Fourth, although genomics provides a systematic, genome-wide means of identifying a gene or genes in which variation contributes to the pathophysiology of a given disease, understanding the role of these gene(s) inevitably requires experiments. This is ostensibly a task for biologists rather than geneticists; however, geneticists bear some degree of responsibility for ensuring that the story does not end with genetics and, as such, there should be no barriers against geneticists delving deeply into the biology of gene mechanisms. Furthermore, the number of genes implicated by genetic approaches in human phenotypes but whose biological function remains poorly understood is easily in the thousands. The armamentarium of genomic approaches for observational (for example, transcriptional profiling) and perturbational (for example, genome-wide knockdown or knockout screens) experiments may represent useful approaches for advancing our fundamental understanding of the biological role(s) of implicated genes in a scalable fashion.

In summary, to shed further light on the plethora of established gene discoveries and locus associations, the onus is on geneticists to take the next steps. A strength of forward genetic approaches for gene finding has been that they are systematic or 'hypothesis free' that is, all genes are a priori equally likely candidates at the outset of a study. This principle has served our field enormously well, as it provides the freedom to make discoveries in expected corners [11]. Although particular genes and variants will of course require systems of experimental analysis that are specific to the contexts and manner in which they function, it may nonetheless prove powerful to carry this general philosophy forward where possible; for example, genome-wide screens for genetic or physical interactions, building distributions of variant effect sizes, and so on.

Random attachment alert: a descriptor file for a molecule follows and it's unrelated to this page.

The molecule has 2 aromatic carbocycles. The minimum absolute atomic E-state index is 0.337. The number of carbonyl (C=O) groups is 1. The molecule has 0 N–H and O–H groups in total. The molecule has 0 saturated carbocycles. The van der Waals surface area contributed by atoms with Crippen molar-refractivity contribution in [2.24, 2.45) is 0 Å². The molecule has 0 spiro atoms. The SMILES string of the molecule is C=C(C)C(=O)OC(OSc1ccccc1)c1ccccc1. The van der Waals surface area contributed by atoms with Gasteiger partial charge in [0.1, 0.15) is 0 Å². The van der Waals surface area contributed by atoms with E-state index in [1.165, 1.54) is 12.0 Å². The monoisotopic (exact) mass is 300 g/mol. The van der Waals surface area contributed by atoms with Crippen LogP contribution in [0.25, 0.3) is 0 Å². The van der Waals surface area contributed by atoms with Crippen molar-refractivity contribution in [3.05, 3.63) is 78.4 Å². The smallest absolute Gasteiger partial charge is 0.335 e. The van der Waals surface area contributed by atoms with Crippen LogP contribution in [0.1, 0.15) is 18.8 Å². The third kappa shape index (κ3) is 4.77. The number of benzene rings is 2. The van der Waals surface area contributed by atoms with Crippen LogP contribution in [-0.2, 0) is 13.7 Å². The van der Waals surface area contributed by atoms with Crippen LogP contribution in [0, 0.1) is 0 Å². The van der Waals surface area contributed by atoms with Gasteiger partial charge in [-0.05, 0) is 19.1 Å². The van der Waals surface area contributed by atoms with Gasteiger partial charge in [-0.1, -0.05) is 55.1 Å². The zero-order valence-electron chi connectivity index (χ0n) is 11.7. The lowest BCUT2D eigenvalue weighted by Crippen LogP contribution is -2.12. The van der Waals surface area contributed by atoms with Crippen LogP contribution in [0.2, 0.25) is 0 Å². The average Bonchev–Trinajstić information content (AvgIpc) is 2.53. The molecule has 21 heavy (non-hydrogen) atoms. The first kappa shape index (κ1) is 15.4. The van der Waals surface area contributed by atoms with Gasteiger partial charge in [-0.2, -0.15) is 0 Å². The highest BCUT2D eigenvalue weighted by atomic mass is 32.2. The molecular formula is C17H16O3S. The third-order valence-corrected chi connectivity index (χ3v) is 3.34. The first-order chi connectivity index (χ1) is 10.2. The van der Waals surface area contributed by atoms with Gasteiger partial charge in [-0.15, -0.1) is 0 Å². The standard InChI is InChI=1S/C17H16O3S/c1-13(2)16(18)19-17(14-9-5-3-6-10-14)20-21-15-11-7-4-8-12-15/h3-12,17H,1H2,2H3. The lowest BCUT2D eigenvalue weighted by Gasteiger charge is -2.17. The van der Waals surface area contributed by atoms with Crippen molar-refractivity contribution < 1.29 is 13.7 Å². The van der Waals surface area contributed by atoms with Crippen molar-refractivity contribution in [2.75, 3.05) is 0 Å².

A foundational goal of human genetics may be to unravel the genetic basis of human disease, but the ultimate impact of our field will be measured by whether and how this knowledge is put to use. Furthermore, gene finding is a finite exercise, or at least subject to the law of diminishing returns. Although the day when the apples get too high to reach may still be in the future, we should not lose sight of the fact that the ground is already littered with apples. We must get going on carrying these discoveries forward, lest we get buried in our own success.